• Proper storage: If you have to pick your tomatoes early due to weather or pests, store them in a warm place to ripen. Never refrigerate unripe tomatoes as it can hinder the ripening process and affect the flavor.

So, are you ready to harvest your perfectly ripe, flavor-packed tomatoes? With these tips in mind, you’re well-equipped to avoid the common mistake of harvesting your tomatoes too early or too late. Happy gardening!

9. Not rotating the container or changing the soil

Did you know that a common mistake when growing tomatoes in containers is not rotating the pots or changing the soil? It may sound strange, but it’s true. 

Understanding the Issue 

Imagine a tomato plant bathed in sunlight on one side, while the other side remains in the shade. What do you think happens? The plant grows unevenly, right? That’s exactly what happens. Regularly rotating the pot ensures equal sunlight distribution, leading to balanced growth. Similarly, reusing the same soil without replenishing it deprives the plant of essential nutrients. 

How to rotate your pots properly 

  1. Observe the sunlight: Note the direction and intensity of sunlight on the pot.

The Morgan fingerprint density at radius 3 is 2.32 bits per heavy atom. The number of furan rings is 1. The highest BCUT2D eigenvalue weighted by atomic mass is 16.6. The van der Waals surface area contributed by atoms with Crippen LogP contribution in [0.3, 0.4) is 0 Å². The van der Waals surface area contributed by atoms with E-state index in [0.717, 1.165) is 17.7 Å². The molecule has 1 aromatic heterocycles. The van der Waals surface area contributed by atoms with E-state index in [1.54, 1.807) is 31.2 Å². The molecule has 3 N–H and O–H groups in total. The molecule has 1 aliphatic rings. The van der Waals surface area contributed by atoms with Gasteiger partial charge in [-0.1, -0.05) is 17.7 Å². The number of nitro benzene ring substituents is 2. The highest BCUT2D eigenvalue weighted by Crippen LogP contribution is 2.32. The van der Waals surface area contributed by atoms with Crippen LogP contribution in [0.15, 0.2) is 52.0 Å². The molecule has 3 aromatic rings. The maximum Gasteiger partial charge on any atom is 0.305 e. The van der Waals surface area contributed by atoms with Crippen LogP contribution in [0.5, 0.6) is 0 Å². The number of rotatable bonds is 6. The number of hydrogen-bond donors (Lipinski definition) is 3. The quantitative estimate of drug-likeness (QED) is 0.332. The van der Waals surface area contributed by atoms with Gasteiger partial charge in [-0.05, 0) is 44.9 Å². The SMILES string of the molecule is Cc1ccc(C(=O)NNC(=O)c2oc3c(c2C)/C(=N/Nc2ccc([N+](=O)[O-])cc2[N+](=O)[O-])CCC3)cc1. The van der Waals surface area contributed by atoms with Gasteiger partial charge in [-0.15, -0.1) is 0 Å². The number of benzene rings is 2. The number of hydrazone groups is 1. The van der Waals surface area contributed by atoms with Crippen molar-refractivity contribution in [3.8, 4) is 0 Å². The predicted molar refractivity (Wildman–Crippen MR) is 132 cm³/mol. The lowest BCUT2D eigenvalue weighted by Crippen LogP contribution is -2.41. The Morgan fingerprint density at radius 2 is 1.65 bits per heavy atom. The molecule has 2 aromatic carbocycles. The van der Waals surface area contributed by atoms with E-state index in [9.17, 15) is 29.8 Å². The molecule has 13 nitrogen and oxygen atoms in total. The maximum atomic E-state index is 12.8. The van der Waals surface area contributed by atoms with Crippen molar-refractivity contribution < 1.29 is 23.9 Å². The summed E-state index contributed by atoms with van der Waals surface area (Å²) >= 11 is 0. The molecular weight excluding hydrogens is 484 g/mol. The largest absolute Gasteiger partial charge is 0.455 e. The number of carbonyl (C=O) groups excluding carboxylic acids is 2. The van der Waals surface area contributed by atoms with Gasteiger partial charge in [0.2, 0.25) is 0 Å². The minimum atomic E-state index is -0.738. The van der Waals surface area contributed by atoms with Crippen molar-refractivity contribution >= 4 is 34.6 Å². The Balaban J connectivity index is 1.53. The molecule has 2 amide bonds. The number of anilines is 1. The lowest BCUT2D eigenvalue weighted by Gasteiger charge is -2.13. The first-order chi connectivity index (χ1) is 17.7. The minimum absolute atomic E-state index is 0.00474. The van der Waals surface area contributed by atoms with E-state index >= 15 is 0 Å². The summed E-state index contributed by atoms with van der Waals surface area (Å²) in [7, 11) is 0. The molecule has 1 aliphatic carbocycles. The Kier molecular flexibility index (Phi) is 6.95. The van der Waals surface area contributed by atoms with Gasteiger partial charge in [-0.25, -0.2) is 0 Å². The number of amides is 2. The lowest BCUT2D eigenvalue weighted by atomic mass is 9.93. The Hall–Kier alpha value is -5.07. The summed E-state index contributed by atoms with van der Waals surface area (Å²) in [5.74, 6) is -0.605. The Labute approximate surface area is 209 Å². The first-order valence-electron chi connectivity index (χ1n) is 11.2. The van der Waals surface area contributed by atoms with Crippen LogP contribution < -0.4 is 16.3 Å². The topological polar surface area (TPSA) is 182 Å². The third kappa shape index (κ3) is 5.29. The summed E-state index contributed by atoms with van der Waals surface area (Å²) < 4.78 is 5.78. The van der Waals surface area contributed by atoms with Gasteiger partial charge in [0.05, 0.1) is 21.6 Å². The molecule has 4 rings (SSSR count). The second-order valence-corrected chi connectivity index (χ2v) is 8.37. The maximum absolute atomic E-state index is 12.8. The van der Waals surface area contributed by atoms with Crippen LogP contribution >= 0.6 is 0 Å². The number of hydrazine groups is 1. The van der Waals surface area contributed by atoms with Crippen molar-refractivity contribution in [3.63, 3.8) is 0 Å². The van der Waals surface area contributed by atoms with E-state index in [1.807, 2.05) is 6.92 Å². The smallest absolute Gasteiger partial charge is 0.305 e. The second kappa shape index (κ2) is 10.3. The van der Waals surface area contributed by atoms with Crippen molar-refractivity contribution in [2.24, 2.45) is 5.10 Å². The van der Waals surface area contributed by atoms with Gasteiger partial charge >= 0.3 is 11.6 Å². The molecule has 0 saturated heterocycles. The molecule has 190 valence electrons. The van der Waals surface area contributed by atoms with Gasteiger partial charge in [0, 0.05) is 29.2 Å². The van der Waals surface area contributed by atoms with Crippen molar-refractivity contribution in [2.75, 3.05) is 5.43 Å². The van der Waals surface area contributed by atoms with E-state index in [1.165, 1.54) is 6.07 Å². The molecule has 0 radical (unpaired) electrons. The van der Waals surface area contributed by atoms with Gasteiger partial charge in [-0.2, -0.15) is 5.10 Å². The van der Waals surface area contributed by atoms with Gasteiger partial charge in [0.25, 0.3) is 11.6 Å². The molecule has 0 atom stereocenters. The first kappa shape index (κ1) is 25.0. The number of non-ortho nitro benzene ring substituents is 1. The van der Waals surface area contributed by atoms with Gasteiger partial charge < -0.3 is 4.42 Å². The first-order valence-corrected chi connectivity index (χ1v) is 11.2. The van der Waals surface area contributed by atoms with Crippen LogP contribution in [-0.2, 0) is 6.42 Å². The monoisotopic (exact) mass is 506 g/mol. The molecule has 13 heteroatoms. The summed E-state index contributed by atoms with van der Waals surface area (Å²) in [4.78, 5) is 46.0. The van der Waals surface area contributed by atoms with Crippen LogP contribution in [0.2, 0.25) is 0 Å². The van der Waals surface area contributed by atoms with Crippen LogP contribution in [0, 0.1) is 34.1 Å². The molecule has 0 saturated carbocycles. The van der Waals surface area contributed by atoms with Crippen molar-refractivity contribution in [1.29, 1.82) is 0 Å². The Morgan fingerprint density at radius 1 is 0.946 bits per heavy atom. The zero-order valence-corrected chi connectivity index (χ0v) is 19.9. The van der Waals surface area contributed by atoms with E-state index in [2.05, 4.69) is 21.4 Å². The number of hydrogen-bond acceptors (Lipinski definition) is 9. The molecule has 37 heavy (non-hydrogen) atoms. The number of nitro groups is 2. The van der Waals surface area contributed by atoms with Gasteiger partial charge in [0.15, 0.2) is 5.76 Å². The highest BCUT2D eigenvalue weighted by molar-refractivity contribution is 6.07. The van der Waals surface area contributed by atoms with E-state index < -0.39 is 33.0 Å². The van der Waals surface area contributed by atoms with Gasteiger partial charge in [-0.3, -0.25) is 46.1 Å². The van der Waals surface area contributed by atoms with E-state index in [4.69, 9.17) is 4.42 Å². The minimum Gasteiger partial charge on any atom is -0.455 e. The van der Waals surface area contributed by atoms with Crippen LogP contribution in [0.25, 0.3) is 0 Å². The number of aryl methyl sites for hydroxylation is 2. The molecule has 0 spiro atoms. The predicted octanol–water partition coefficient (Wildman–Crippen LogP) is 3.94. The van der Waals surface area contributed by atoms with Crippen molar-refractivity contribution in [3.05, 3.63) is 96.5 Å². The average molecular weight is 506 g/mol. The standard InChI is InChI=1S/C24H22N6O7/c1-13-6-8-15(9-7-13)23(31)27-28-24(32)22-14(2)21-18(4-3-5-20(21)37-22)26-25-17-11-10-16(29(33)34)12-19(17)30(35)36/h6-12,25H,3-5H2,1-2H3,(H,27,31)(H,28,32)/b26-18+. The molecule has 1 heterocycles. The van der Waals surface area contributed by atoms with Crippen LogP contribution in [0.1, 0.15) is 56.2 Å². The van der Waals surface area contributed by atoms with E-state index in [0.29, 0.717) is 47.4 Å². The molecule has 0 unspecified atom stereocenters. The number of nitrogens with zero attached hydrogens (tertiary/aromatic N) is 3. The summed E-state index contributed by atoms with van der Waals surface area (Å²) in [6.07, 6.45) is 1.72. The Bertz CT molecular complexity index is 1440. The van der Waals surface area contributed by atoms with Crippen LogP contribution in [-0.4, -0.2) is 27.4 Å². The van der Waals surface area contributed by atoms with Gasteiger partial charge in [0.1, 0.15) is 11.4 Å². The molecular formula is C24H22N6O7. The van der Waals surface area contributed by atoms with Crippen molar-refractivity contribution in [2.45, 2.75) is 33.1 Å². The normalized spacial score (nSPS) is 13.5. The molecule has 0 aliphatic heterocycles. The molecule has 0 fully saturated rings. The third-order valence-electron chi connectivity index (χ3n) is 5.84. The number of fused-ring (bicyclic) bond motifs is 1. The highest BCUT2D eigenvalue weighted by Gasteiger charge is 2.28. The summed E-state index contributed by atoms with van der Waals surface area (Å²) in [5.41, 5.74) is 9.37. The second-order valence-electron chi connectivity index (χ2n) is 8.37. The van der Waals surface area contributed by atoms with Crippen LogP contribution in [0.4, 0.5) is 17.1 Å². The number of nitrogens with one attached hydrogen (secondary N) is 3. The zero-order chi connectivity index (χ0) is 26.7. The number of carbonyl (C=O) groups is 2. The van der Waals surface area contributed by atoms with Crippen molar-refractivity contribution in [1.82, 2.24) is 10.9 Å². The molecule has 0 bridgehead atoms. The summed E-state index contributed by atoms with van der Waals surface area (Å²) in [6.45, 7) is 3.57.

2. Rotate regularly: Turn the pot a quarter of a circle every 2-3 days.
  3. Check growth: If you observe that the tomato plant is growing more on one side, adjust the rotation accordingly.

Refreshing the Soil 

Remember, tomatoes are heavy feeders and require a lot of nutrients, which they take from the soil.

  • Change the soil: At the start of each planting season, remove the old soil and replace it with new, nutrient-rich potting mix.
  • Add compost or fertilizer: During the growing season, you can add compost or a specialized tomato plant fertilizer to replenish nutrients.

In summary, to grow healthy tomato plants in containers, don’t forget these two simple steps: rotate your pots for even sunlight and refresh your soil to provide the nutrients your plants need. It’s simple once you get into the habit, and your tomato plants will thank you for it!